A year ago, the remnants of Hurricane Ida barreled through the New York metro area, dropping historic rainfall on the five boroughs, overwhelming the city’s sewer systems, and swamping low-lying areas across the city.
All told, the storm killed 50 people in New York and New Jersey: some were trapped in their cars on waterlogged roadways, while others couldn’t escape flooded unregulated basement apartments.
Parts of Queens ranging from East Elmhurst to Woodside to Ozone Park were badly hit. Other areas, like the Hole on the border of Brooklyn and Queens — which was never connected to the city’s sewer system — stayed waterlogged for weeks after.
The storm highlighted a new threat New York City faces as climate change is projected to bring hurricanes with heavier rainfall. Flash-flooding could strike low-lying areas with poor drainage anywhere, while coastal areas still face threats from storm surges, like what happened during Hurricane Sandy a decade ago.
Advocates and elected officials planned to mark the grim milestone on Thursday with events throughout the day. Mayor Eric Adams was set to make an announcement in South Ozone Park, while Gov. Kathy Hochul planned to address the public from a community center on the border of East Elmhurst and Corona, another area badly hit by flooding.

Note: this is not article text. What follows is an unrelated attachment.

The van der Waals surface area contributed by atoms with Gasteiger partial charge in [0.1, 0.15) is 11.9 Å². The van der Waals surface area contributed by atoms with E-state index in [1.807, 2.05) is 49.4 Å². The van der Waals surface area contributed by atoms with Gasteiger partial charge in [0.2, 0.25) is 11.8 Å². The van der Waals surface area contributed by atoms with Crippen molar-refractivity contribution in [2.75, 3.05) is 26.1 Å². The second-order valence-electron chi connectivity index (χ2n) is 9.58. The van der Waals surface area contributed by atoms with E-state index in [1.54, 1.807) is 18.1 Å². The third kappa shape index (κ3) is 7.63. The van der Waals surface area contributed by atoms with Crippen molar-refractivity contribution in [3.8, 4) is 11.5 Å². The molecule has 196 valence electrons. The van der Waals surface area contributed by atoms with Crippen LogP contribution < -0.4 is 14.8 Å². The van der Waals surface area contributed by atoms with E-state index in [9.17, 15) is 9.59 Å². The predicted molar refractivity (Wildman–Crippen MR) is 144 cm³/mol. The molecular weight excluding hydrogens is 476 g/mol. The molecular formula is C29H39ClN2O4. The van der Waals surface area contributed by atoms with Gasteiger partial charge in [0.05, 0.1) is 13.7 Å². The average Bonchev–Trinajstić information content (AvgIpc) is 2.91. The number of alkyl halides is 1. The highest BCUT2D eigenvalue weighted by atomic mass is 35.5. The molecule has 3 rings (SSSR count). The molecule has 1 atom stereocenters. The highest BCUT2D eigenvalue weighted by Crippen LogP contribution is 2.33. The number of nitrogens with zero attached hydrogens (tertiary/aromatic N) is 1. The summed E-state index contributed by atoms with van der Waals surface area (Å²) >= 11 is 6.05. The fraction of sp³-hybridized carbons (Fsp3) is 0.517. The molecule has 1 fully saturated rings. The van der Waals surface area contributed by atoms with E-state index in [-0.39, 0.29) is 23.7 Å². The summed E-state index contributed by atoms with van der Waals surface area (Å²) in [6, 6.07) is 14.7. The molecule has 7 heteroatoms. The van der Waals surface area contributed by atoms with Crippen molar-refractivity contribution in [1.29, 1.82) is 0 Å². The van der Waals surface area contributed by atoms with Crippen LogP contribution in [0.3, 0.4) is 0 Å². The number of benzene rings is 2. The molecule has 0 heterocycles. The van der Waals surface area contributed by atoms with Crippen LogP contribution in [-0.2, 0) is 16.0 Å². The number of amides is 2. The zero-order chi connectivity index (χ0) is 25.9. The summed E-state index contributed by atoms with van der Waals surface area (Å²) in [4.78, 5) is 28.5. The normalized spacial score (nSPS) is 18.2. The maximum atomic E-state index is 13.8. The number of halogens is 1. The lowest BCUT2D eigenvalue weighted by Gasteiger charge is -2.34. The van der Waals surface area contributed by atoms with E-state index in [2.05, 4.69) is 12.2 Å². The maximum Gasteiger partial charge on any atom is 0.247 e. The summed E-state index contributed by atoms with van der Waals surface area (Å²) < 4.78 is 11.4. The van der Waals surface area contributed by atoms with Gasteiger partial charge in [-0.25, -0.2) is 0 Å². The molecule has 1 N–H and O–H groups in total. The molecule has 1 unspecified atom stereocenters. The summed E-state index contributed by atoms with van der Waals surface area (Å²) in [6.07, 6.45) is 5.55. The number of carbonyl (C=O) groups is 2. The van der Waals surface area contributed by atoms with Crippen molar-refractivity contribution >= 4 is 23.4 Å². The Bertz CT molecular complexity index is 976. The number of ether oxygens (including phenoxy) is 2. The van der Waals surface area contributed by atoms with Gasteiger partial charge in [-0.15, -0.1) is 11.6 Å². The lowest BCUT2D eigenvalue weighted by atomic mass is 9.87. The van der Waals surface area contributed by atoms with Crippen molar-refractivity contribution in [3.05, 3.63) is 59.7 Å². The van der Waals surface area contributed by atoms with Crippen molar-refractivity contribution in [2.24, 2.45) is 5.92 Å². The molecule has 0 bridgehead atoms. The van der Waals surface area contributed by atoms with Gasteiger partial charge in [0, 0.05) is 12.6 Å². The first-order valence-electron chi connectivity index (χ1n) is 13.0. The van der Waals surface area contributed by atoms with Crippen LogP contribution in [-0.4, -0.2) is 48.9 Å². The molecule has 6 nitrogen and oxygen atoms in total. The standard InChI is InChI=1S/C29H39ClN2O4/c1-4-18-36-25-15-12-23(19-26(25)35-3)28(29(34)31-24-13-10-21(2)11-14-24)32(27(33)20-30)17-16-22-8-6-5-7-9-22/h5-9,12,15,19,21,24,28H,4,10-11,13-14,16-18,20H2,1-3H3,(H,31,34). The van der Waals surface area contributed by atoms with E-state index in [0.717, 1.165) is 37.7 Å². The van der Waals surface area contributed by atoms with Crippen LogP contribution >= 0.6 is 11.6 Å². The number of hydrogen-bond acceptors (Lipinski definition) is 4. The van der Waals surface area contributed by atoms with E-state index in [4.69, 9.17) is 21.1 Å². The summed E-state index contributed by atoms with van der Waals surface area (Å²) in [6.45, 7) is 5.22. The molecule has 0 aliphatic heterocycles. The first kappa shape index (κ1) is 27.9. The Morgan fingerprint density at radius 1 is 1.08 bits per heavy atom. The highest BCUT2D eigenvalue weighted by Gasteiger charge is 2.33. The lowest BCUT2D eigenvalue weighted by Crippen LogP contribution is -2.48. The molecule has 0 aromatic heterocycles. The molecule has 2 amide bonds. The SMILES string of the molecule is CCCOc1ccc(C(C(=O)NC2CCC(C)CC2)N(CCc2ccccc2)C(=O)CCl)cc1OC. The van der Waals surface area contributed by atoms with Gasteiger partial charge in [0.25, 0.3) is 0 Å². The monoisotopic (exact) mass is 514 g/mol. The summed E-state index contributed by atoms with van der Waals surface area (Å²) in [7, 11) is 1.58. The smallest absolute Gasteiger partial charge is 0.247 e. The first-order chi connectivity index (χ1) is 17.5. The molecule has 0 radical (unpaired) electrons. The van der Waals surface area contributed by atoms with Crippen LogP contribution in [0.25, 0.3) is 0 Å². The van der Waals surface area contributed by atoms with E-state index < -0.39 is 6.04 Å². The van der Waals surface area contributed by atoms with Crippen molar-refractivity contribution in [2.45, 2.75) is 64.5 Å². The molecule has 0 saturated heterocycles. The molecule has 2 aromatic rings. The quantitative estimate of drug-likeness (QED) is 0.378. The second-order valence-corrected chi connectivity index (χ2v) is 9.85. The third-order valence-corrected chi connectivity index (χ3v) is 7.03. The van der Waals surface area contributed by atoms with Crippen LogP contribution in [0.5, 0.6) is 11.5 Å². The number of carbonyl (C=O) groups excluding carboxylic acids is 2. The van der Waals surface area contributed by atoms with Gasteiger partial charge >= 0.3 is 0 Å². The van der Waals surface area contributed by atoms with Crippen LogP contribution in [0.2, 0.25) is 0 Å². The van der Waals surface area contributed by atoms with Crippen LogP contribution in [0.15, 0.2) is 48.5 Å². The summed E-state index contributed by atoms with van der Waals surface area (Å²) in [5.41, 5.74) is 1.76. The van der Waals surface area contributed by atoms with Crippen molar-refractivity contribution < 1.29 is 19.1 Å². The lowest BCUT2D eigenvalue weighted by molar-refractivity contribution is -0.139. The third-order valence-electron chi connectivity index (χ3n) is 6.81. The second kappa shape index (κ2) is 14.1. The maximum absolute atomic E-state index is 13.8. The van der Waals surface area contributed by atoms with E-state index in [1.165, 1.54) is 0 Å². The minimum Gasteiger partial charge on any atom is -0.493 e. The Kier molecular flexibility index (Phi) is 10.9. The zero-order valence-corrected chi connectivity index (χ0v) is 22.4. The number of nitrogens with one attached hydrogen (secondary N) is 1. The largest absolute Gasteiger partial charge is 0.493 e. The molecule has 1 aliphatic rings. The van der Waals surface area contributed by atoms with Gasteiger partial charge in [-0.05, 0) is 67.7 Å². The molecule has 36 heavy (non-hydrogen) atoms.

A candlelight vigil was planned for Diversity Plaza in Jackson Heights on Thursday night, calling again for city and state officials to come up with a pathway to bring basement apartments up to code.
But after a year since the storm, Gothamist recently reported, basement apartment tenants still face many of the same dangers. While Adams and Hochul both have said they support creating a pathway to bring basement apartments up to residential code, a bill that would have allowed that to happen stalled in the state Legislature last session.
While the bill is stalled and lawmakers are figuring out how to bring basement apartments up to residential code, New York City Comptroller Brad Lander has proposed the creation of a Basement Board to guarantee basement tenants basic safety protections, such as smoke alarms. It’s a similar model to the city’s loft law and Loft Board, which oversees renters in those types of apartments.
Other groups, like the Regional Plan Association, have called on New York City to dramatically ramp up its plans to capture excess rainwater.
Many residents hit by flooding have struggled to rebuild their lives.
The City reported 109 displaced families were still living in hotels.